The Alliance of Conservatives and Reformists in Europe (ACRE) hosted the second annual Blue-Green Summit in Brussels on May 22, highlighting the full spectrum of conservative environmental thinking while discussing how best to improve the environment using market mechanisms, as well as innovation that comes from competitive capitalism, and a natural sense of trusteeship that is part of Burkean conservatism.
New Europe journalists Irene Kostaki and Violetta Rusheva sat down with the several speakers at the Summit and discussed the hottest issues.
Capezzone is an Italian politician and Vice President of the Alliance of Conservatives and Reformists, with whom New Europe met at the Blue-Green Summit. He believes that the EU’s interference in the issues of environmental policy only exacerbates the problem and cannot bring an effective solution:
NE: Mr. Capezzone, do you think that on the European level, the Brussels policy makers do enough in terms of environmental protection and addressing the issues of degrading ecology?
Capezzone: I think the EU regulators abuse the power given to them by the sovereign Member States and interfere in areas where open and free markets could have done much more in terms of effectively addressing environmental problems.
NE: Could you please specify what you mean when you say ‘abuse their power’?
Capezzone: Look at the tools available to EU policymakers. What do they do? They excessively regulate and penalise the sovereign Member States, when in their opinion, a Member State doesn’t meet its obligations and then relocates the funds in the means of subsidies. The recent EU Energy packet is another set of legislation, not to mention waste and eco-design directives, that will cost additional money to our taxpayers.
NE: What is the solution to the problem? Do you think that all the Member States can promptly and effectively address the issues on the national level?
Capezzone: I think that we have to move away from the EU’s excessive regulation and unleash the power of free market. At present, we have a situation where certain groups have access to funds and subsidies, whereas business has to fight for its survival under high competition. Look at the US example. The American government supports the free market and encourages the development of technologies and personal liability. The results they achieved are much more impressive than the EU’s. I do not think that it makes us more competitive.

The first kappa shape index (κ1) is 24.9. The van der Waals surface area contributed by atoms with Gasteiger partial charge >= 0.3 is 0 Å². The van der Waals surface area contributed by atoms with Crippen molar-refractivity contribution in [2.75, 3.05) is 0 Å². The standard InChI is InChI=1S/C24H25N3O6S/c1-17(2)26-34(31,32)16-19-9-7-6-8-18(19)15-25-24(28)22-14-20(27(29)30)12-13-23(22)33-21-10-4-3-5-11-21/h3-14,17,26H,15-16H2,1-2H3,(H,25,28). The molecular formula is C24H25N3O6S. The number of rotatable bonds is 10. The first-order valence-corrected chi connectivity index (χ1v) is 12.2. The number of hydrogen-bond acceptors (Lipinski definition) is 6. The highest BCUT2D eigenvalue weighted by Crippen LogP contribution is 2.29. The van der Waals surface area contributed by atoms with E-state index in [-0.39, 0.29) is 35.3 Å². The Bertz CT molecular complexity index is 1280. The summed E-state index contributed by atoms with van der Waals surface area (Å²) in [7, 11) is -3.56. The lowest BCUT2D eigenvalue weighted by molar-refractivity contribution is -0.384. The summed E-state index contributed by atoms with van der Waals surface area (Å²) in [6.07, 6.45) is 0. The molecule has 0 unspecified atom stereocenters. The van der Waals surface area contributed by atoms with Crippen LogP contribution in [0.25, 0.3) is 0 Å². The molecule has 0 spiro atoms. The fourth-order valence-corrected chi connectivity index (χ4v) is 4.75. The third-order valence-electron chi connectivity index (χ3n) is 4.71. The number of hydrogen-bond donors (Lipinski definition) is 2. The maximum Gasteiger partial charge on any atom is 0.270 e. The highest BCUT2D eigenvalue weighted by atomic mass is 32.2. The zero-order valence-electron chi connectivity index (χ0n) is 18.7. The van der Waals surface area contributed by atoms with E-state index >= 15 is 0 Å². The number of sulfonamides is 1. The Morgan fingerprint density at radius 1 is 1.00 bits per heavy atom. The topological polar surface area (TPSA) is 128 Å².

Vălean is an MEP and Chairwoman of the Committee on Environment, Public Health and Food Safety (ENVI)
NE: How can we be more inclusive towards a Blue-Green economy?
We can’t say we are discussing a Blue-Green economy without everyone being involved. We can’t have anyone out, in order to succeed. You can’t do that without having the businesses as partners. Citizens alone can’t make a plan without the support of the business environment. There are changes in the way business models are evolving as well as new technology out there, and that is the key. We have to find the right incentives to put the policies forward, otherwise the policies alone will not succeed.
NE: How your experience is as the chair of ENVI Committee?
Even though I have been a MEP for 11 years, I didn’t know how complex ENVI committee was, with five agencies – public health and food safety – the work is really complex. The best challenge is to encourage people to find ways to gain back the public trust in science. A good example was the glyphosate case, which worried a lot of people. The agencies say everything is fine, but now there’s a call to ban it in Europe, which will heavily impact agriculture. Where is the science that we can trust? If we can’t rely on the agencies, then what can we rely on what?
Datuk Franki Anthony Dass
The Chief Advisor & Value Officer of the Sime Darby Plantation.
NE: How do you see the EU’s strategy on palm oil?
It is important to have free and fair trade. If there is a need for any tariff instead of setting restrictions, they can work with the Council of Palm Oil Producing Countries and find a better way to have balanced trade. We want one global certification that applies to all crops, no matter what you grow – soya beans, canola, palm oil, olive oil. That’s the way you manage biodiversity. You set sustainable development goals in line with the WTO. Yes, one needs to protect its own market, but there comes a point when you have to find a mechanism on how to enhance trade. Having 120 years of success story at Sime Darby Plantation, where we use innovation, come out with new materials, help farmers, and have strong fire prevention and a sustainable growth policies. That is the way we need to work.
Dato’ Lee Yeow Chor
Dato’ Lee Yeow Chor is the Chairman of the Malaysian Palm Oil Council
NE: What is your main message for the Blue-Green summit and the way forward?
One of the main messages from my side is that palm oil is the most productive seed crops in the world. Palm oil productivity, per hectare of land, is 5-10 times more productive than grape seed and soya bean. If people are really concerned about the environment, they should not discriminate against it, but rather encourage the production of palm oil. There is always a group of people wanting to protect their domestic industry, but there are also a lot of young people having been fed with wrong information, especially in terms of the usage of land. Vegetable oil production in the world occupies just 3% of the crops, so it is a very small percentage in terms of the result, but with huge productivity.